I got some really cool shots of the moon about eight hours before it was completely full (3:58am EST, November 19). Then, I got some shots of the partial Lunar Eclipse. That was so awesome considering that it was the longest partial eclipse since 1440. My stupidphone couldn’t do it justice (I need a real camera).
Previous Beaver Moon posts here & here. Spooky, spooky… ~Vic
According to Herodotus, the appearance of the eclipse was interpreted as an omen and, interrupted a battle in a long-standing war between the Medes and the Lydians. The fighting immediately stopped and they agreed to a truce. Because astronomers can calculate the dates of historical eclipses, Isaac Asimov described this battle as the earliest historical event whose date is known with precision to the day and described the prediction as the birth of science.
The Mechanics of a Monumentally Difficult Prediction
The reason this astronomical event is thought of as being so important is that predicting a solar eclipse, compared with a lunar eclipse, is exceptionally difficult. The astronomer must not only calculate when it will occur but, where on Earth’s surface it will be visible […]. [In] a lunar eclipse, the moon passes through the Earth’s sun shadow and the phenomena is visible on the whole side of the Earth that is in night-time […]. [They] often last longer than an hour. In solar eclipses, however, the moon’s shadow falls across the Earth in a comparatively narrow path, with a maximum duration, at any given location, of about 7 1/2 minutes.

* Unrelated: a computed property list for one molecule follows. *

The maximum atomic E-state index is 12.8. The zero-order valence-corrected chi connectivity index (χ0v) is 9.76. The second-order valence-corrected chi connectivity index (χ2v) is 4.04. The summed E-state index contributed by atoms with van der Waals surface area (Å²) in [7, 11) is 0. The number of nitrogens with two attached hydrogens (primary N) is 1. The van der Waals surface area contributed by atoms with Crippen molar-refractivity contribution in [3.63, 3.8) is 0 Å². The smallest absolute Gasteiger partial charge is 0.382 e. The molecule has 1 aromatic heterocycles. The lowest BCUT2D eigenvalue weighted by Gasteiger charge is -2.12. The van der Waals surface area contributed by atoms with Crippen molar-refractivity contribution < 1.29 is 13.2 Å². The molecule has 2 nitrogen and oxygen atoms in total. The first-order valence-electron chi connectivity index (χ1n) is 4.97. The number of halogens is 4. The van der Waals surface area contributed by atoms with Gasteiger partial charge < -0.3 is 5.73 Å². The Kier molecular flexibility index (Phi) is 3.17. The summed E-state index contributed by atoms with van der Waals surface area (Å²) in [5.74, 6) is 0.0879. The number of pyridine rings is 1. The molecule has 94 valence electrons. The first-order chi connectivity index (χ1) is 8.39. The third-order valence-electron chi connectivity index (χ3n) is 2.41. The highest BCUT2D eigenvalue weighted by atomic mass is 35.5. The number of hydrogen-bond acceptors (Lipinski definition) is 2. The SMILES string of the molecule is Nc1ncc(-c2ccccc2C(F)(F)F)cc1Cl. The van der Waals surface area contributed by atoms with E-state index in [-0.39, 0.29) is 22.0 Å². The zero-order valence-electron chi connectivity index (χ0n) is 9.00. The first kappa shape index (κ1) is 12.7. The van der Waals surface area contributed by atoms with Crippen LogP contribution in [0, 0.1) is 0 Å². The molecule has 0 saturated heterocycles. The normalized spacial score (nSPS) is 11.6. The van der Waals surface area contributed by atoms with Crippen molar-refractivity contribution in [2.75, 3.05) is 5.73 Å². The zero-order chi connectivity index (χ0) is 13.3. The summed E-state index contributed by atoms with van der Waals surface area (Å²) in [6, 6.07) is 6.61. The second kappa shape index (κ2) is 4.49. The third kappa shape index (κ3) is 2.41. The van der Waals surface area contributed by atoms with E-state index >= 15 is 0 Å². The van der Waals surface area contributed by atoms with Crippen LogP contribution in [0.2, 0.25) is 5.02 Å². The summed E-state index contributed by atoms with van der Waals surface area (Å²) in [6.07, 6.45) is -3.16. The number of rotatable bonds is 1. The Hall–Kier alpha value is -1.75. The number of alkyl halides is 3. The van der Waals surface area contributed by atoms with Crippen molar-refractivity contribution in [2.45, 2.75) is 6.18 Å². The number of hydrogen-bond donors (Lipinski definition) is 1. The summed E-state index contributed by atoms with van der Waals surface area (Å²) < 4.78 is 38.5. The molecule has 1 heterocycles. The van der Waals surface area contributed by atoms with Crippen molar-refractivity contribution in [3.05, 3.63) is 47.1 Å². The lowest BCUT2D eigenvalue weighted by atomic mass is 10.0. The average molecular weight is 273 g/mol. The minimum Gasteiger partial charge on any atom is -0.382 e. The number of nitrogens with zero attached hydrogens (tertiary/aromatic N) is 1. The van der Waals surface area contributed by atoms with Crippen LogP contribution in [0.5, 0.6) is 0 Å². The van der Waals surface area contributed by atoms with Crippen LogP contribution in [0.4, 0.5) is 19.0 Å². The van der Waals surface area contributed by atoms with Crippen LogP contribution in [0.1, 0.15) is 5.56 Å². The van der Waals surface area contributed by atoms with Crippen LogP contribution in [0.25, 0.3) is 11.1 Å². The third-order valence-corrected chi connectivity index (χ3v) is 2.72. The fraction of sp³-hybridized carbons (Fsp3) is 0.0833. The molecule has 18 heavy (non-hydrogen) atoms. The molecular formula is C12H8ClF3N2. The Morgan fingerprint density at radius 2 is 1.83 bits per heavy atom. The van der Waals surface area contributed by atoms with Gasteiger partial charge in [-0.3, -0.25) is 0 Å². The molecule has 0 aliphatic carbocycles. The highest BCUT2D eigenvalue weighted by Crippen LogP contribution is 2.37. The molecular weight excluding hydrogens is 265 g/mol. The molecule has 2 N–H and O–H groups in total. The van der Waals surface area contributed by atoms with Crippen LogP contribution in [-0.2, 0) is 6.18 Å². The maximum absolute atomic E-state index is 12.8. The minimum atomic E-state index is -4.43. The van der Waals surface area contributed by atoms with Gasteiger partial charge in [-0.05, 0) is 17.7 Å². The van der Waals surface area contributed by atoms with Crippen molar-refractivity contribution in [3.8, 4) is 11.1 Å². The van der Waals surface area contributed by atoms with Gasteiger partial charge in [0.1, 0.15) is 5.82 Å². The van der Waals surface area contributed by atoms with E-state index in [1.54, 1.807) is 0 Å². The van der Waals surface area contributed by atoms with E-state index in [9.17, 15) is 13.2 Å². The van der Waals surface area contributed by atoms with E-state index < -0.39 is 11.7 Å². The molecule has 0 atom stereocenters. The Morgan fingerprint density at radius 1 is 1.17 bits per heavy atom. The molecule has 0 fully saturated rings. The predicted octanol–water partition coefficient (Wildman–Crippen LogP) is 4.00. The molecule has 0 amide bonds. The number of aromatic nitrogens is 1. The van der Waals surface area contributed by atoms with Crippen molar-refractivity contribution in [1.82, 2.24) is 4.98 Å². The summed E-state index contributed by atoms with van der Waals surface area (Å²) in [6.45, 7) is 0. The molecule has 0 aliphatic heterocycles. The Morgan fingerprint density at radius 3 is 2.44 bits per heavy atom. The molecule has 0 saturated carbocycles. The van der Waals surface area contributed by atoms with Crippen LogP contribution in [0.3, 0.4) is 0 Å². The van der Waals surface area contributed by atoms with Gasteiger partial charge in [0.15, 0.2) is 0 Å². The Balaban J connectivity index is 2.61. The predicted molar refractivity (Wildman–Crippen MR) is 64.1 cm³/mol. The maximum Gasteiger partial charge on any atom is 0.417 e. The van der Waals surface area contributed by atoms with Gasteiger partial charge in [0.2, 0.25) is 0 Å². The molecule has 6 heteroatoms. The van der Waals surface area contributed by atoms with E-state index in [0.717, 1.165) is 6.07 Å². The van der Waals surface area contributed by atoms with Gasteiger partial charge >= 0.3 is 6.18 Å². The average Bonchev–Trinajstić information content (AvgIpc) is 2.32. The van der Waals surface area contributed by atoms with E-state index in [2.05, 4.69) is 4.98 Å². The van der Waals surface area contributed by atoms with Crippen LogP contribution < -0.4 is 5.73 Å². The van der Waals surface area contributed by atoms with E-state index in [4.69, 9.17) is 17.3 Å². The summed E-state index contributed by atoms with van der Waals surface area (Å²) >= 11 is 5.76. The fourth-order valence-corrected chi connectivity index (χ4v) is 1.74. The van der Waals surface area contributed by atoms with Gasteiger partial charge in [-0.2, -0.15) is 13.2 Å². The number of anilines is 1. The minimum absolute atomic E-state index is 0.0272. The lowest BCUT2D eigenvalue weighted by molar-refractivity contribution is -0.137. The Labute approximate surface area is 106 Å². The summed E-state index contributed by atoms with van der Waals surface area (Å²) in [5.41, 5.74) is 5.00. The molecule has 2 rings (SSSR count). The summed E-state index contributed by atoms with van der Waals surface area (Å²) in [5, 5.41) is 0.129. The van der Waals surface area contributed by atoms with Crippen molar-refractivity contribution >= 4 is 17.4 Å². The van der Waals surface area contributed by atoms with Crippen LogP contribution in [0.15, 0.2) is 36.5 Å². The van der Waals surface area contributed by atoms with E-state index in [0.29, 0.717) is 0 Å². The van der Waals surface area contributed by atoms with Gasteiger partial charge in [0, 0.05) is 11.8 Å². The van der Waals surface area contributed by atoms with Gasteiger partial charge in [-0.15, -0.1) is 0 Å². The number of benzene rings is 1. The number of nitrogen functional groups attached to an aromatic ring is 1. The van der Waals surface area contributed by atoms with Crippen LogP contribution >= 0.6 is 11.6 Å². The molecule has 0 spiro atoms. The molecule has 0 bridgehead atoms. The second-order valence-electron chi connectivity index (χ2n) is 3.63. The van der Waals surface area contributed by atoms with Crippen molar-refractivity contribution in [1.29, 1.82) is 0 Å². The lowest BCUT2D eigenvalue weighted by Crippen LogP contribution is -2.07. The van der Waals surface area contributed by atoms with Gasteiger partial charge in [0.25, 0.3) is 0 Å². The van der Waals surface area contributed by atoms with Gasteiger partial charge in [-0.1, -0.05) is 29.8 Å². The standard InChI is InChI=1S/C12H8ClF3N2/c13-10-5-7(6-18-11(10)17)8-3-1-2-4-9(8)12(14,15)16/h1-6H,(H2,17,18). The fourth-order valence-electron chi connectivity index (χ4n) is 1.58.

[What] makes Thales’ prediction [an] historical mystery is that historians know early Greeks, at large, didn’t have this essential lunar data and there are no other records of Greek astronomers in this period accurately predicting any other eclipses. Thus, it is thought by historians that the only place Thales’ advanced astronomical knowledge could have come from was Egypt. [It’s] known [that] Thales studied Egyptian techniques for measuring sections of land with rope […].
Returning [to] the war (mentioned above), after 15 years of fighting, on May 28, 585 BC, the armies of King Aylattes of Lydia were in battle with the forces of King Cyaxares of Medes (or, possibly, Astyages, his son), near the River Halys in what is, today, central Turkey. Chroniclers noted the heavens darkening and soldiers on both sides laying down their weapons in awe of the spectacle […]. [The] event ended both the battle and the war.
[A] Wired article says this famous astronomical event has been debated by hundreds of scholars for nearly two millennia and that some authorities believe Thales’ eclipse may have occurred 25 years earlier in 610 BC. But, the reason most agree with the 585 BC date is the record of the famous battle in Asia Minor ending when the day was suddenly turned to night.
Last year, the Full Worm Moon coincided with the Vernal Equinox. This year, the Worm Moon will be at full illumination at 1:47pm, today. I got some shots of it, earlier (actually, wee hours of the morning).
I did a complete write-up on the Worm Moon on my 2019 post with all of the interesting and varied Native American names. This year, our Worm Moon is a Supermoon, though that isn’t really a true and official ‘astronomical’ term. It’s more of an astrological description and, apparently, was coined by astrologer Richard Nolle. The technical term is perigeesyzygy, with perigee referring to the closeness of the Moon to the Earth and syzygy referring to a straight-line astronomical configuration of three celestial bodies. Depending upon that configuration, there might be a solar eclipse or a lunar eclipse. Supermoons also bring higher tides. This Moon is the last full moon of Winter. Howl for me! ~Vic